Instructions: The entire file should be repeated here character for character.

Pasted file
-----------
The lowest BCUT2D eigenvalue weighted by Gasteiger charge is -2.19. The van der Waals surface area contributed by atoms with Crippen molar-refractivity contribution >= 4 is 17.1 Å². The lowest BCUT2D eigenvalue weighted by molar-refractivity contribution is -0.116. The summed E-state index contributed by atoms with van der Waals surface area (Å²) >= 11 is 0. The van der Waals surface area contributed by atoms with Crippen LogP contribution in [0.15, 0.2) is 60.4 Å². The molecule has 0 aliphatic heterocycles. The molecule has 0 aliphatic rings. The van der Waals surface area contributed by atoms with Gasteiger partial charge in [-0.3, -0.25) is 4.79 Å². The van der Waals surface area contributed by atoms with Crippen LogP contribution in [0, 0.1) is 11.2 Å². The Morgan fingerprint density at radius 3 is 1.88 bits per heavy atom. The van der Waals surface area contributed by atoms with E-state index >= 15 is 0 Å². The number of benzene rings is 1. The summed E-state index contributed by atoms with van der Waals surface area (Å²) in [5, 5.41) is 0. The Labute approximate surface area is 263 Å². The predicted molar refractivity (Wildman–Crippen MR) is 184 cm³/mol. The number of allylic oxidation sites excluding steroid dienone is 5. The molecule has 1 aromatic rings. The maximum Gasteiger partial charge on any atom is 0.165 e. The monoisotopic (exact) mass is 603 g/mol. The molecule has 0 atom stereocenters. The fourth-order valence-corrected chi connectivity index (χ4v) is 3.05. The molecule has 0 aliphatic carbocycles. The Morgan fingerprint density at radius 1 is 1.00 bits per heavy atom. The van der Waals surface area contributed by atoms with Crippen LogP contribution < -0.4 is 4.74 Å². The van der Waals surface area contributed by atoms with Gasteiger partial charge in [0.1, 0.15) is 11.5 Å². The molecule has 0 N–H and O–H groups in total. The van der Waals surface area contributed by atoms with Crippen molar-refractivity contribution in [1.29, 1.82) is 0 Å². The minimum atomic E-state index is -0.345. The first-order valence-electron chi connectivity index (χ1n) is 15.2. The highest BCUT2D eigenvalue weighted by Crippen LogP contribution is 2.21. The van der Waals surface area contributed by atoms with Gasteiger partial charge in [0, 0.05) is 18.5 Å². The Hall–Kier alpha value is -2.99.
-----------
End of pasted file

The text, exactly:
The lowest BCUT2D eigenvalue weighted by Gasteiger charge is -2.19. The van der Waals surface area contributed by atoms with Crippen molar-refractivity contribution >= 4 is 17.1 Å². The lowest BCUT2D eigenvalue weighted by molar-refractivity contribution is -0.116. The summed E-state index contributed by atoms with van der Waals surface area (Å²) >= 11 is 0. The van der Waals surface area contributed by atoms with Crippen LogP contribution in [0.15, 0.2) is 60.4 Å². The molecule has 0 aliphatic heterocycles. The molecule has 0 aliphatic rings. The van der Waals surface area contributed by atoms with Gasteiger partial charge in [-0.3, -0.25) is 4.79 Å². The van der Waals surface area contributed by atoms with Crippen LogP contribution in [0, 0.1) is 11.2 Å². The Morgan fingerprint density at radius 3 is 1.88 bits per heavy atom. The van der Waals surface area contributed by atoms with E-state index >= 15 is 0 Å². The number of benzene rings is 1. The summed E-state index contributed by atoms with van der Waals surface area (Å²) in [5, 5.41) is 0. The Labute approximate surface area is 263 Å². The predicted molar refractivity (Wildman–Crippen MR) is 184 cm³/mol. The number of allylic oxidation sites excluding steroid dienone is 5. The molecule has 1 aromatic rings. The maximum Gasteiger partial charge on any atom is 0.165 e. The monoisotopic (exact) mass is 603 g/mol. The molecule has 0 atom stereocenters. The fourth-order valence-corrected chi connectivity index (χ4v) is 3.05. The molecule has 0 aliphatic carbocycles. The Morgan fingerprint density at radius 1 is 1.00 bits per heavy atom. The van der Waals surface area contributed by atoms with Crippen LogP contribution < -0.4 is 4.74 Å². The van der Waals surface area contributed by atoms with Gasteiger partial charge in [0.1, 0.15) is 11.5 Å². The molecule has 0 N–H and O–H groups in total. The van der Waals surface area contributed by atoms with Crippen molar-refractivity contribution in [1.29, 1.82) is 0 Å². The minimum atomic E-state index is -0.345. The first-order valence-electron chi connectivity index (χ1n) is 15.2. The highest BCUT2D eigenvalue weighted by Crippen LogP contribution is 2.21. The van der Waals surface area contributed by atoms with Gasteiger partial charge in [0, 0.05) is 18.5 Å². The Hall–Kier alpha value is -2.99.